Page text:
xUSL (x86 UTILITIES & SERVICES) LIBRARY

As the name suggests offers a set of helper functions to aid the xSIM and the xPRF libraries. This library is not exposed to the host firmware but is rather exclusively used by the xSIM and xPRF libraries.

 

 

AMD openSIL APIs AT A GLANCE

 

xSIM LIBRARY APIs

APIs provided by AMD openSIL to x86 host firmware to perform silicon initialization agnostic of platform configuration.

  • InitializeAMDSiTp1 – Pre-PCIe-scan silicon initialization
    • Responsible for performing silicon IP initialization in the early stage of x86 firmware execution (Pre-PCIe initialization)
  • InitializeAMDSiTp2 – Post-PCIe scan initialization
    • Responsible for silicon IP initialization that can only be performed after PCI bus initialization has completed.
  • InitializeAMDSiTp3 – Final SoC Init, prior to OS/bootloader
    • Responsible for any final initialization prior to OS boot

 

xPRF LIBRARY APIs

APIs provided by AMD openSIL to x86 host firmware to perform silicon initialization based on platform configuration.

  • RAS silicon configuration
    • xPrfCollectDimmMap – Builds DIMM map used by the host RAS driver.
    • xPrfCollectCpuMap - Builds CPU map used by the host RAS driver.
  • Silicon data payloads for ACPI table generation
    • xPrfCreateSratApicEntry – Creates SRAT Local APIC structure.
  • PCIe Topology
    • xPrfGetNbiotopologyStructure - Returns a pointer to the PCIe Topology Structure created by AMD openSIL.
  • Memory Map
    • xPrfGetSystemMemoryMap – Returns memory size information, map, and holes.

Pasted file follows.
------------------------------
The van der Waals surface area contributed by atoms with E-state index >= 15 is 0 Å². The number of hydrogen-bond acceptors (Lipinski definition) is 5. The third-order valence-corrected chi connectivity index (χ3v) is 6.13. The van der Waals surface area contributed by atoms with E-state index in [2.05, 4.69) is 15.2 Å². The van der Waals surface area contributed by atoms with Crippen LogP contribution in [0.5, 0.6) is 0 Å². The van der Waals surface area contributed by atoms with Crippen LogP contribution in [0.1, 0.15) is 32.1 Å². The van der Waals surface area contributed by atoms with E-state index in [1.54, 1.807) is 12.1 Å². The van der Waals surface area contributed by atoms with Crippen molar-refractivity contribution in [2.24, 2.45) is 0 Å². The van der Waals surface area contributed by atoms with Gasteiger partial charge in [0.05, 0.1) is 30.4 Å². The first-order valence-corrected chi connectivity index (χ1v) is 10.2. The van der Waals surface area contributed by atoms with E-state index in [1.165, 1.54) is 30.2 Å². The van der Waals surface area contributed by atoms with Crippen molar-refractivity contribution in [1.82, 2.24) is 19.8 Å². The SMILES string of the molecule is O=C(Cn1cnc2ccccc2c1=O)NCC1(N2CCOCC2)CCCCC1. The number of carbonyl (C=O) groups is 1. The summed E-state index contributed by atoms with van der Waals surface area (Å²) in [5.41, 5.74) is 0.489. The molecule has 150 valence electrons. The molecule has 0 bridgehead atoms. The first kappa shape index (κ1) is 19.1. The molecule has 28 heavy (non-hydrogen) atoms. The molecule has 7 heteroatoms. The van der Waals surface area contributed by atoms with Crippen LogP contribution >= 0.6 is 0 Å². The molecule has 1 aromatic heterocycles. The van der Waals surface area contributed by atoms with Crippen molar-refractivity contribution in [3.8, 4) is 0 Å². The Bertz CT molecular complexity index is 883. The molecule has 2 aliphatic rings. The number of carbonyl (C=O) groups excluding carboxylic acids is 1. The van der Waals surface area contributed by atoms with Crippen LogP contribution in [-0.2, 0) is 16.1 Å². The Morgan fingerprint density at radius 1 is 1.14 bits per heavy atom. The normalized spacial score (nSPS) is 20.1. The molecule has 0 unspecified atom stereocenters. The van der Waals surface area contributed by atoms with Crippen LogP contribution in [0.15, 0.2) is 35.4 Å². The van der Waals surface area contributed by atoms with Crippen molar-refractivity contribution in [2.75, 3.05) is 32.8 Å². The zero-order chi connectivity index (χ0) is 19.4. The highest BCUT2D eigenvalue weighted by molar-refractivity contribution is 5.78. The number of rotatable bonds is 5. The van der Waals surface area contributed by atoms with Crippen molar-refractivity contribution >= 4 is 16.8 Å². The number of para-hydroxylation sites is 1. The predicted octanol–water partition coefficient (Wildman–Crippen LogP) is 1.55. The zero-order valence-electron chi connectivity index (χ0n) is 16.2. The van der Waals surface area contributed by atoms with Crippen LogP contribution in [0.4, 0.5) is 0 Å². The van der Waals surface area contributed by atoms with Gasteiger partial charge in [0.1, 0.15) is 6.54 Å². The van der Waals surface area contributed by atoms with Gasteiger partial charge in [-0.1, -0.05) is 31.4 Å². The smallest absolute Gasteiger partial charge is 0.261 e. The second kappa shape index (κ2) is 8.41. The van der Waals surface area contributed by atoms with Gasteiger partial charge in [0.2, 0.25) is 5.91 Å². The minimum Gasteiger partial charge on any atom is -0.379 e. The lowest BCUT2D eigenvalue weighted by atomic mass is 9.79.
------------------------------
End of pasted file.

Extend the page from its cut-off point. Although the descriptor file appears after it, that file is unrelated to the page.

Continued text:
INDUSTRY OPEN SOURCE COLLABORATION

AMD, in close collaboration with a few other organizations (9elements, AMI, AWS, 3mdeb, Datacom, Google, Meta, Oxide) from the open-source landscape, developed the first instance of AMD openSIL based on the 4th Gen AMD EPYC™ CPU, and plan to demonstrate its capabilities during the OCP Regional Summit in Q2 2023 (4/19/2023 – 4/20/2023).

 

 

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“9elements is proud to be part of this groundbreaking effort in collaboration with AMD and other leading organizations in the open-source community. As the biggest open-source firmware vendor, we wholeheartedly support the development and implementation of AMD openSIL, which we believe is a significant step towards transitioning the x86 ecosystem towards open-source solutions. This initiative aligns with our mission to promote transparency, security, and scalability in firmware development. We are confident that AMD openSIL will revolutionize the industry by fostering increased collaboration, innovation, and trust among platform users and developers alike. 9elements will showcase their work on coreboot and LinuxBoot, powered by AMD openSIL, at 9elements booth (A3) at the OCP Regional Summit.”